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Global Trade War Underway?

January 24, 2018
Plain English Version

Employees carry solar panels at a solar power plant in China. Photo Credit: Reuters

President Trump faced an old problem. Some people said some products made in foreign countries were better and cheaper than goods made in America.

The easy solution is to make better and cheaper products in this country. That part is not so easy. America is a mature economy. Its equipment may be older. Its workers earn more money. Emerging economies saw their chance. Build new factories. Hire lower paid workers. For the last thirty years, foreign companies have made fortunes doing just that.

Retailers such as Walmart sell foreign-made goods in their stores. This makes buyers happy. Even on modest wages, most things that people want are within their reach.

Who is not happy? American companies making products in the U.S. are not happy. American workers who lose jobs when their factories close are not happy.

There is an economic principle behind the idea of global free trade. It is that people are better off when the economy in every country produces the goods it can make better and cheaper than others. In recent years this principle has led to a vast increase in the incomes of workers in the newer economies.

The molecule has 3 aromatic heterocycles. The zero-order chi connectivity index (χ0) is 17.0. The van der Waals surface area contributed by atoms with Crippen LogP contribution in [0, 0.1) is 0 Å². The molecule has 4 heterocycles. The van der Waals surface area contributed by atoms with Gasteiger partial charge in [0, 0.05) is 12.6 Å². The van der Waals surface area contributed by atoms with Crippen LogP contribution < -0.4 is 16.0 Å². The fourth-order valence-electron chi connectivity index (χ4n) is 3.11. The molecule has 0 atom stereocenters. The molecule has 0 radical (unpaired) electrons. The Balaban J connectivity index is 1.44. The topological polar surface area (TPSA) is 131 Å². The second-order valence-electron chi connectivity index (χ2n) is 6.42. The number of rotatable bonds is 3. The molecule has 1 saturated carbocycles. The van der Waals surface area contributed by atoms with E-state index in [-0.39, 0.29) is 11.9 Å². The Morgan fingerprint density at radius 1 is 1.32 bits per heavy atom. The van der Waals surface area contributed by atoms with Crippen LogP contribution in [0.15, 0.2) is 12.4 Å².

Another principle is that of “level playing fields.” This means that the treatment of workers is fair. It means that factories are safe. It also means that governments should not help companies make their products cheaper on the international market.

The global market does work. But it is also a place where every company is seeking an advantage.

President Trump said he would take steps to level the playing field for American companies. His “tool” for doing so is to impose tariffs (or taxes) on some products made in foreign countries and sold in America. Tariffs are against products and the countries that make them.

Tariffs tend to increase the price of the items taxed. If a factory reopens workers benefit, but consumers may lose. A tariff on an item like a solar energy cell may affect a whole industry. In this case, the move toward renewable energy.

Companies do the best they can to read the fine print in tariffs and take steps to avoid them. Sometimes the strategy is to hide factories in other countries.

Trump has chosen to impose tariffs on washing machines and solar energy cells. China and South Korea are two big foreign targets producing these machines and cells.

Tariffs also invite revenge. China and South Korea will survive American-imposed tariffs. But they may retaliate. They could place tariffs on goods coming from the U.S. That may hurt American companies.

Are tariffs good or bad? It is in the eyes of the beholder. It often just boils down to politics. Trump promised tariffs. Now he is delivering. It will take some time to see if they make a difference.

Source: The New York Times January 22, 2018






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